Aside from the obvious driving credentials, a Porsche, whether the ultimate 911 or a more affordable Boxster, is undeniably a status symbol. They’re expensive to begin with, and don’t tend to ever hit rock bottom prices. People know you earn a decent wage when you’ve got a Porsche. But having said that, if you’re smart about things, you could actually own one of these sports cars on a budget. There are two ways you might be able to do this, and we’ll take a look at them here.
The fact is that most of the Porsches you see driving about day to day have not been purchased outright by their driver. Nor indeed have they been purchased on finance. Most luxury cars are actually leased through a company like Leasecar, which means the driver is paying a monthly fee over a period of time to drive the car, and then they’ll upgrade when it comes to the end of the contract. What relevance does this have to getting a Porsche on a budget? Well, a monthly lease payment is generally a lot lower than a loan payment for the simple fact that you don’t own the car, so you’re not paying off the whole cost. You’re paying to be able to drive it. If you earn a good monthly paycheck, then leasing could well be the way to get behind the wheel of a Porsche.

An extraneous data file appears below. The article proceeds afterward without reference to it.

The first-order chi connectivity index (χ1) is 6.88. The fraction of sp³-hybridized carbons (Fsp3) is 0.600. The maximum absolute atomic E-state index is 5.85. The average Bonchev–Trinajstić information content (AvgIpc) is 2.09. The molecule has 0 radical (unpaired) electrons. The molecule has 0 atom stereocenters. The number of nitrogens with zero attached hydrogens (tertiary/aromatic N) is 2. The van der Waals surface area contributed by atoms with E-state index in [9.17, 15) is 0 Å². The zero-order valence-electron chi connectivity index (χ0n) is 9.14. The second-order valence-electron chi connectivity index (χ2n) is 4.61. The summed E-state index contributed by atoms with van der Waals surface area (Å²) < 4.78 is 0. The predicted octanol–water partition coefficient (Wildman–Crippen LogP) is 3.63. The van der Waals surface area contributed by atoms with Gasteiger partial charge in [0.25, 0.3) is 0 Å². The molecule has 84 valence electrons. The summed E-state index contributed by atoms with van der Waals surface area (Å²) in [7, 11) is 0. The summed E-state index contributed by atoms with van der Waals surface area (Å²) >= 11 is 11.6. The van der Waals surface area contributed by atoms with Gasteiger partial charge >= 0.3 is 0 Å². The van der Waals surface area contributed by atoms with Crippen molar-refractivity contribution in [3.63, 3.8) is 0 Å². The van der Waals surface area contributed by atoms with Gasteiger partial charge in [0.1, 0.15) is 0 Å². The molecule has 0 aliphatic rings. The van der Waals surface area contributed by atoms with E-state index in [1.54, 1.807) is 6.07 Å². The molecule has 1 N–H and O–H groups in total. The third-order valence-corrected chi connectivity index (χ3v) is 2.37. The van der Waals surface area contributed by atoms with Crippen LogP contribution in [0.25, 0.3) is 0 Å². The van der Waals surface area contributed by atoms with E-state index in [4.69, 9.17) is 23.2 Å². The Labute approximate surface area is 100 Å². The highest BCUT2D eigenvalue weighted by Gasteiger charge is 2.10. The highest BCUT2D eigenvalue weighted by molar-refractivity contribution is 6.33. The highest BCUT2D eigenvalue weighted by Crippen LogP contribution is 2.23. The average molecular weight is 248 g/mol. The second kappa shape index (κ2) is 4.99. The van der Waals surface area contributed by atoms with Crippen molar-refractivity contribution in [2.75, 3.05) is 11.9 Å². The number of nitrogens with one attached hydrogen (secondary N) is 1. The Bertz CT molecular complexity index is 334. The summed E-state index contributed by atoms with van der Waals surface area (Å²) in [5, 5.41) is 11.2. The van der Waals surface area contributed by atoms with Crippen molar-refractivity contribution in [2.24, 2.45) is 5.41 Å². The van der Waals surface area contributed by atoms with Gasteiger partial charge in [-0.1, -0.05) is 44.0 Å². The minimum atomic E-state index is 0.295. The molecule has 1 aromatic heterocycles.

First things first; this option isn’t always for the fainthearted. Used Porsches aren’t always the most reliable of cars, and when things do go wrong, costs can be very high indeed. However, if you’re willing to live with this, then there are a few Porsches that can be had second hand without breaking the bank. The cheapest you’ll find is the 944, built through the 80s (read this guide to find out what you need to look for in one). It’s not massively powerful, but it’s still a Porsche, and it looks great. The other likely vintage option is the 928. Some will be very expensive indeed depending on condition, but there are bargains to be had. Your best shot of all of the options is the Boxster, which isn’t too old nor too expensive. Some might call it a baby Porsche, but it’s still got the looks, and even the base spec model is reasonably quick.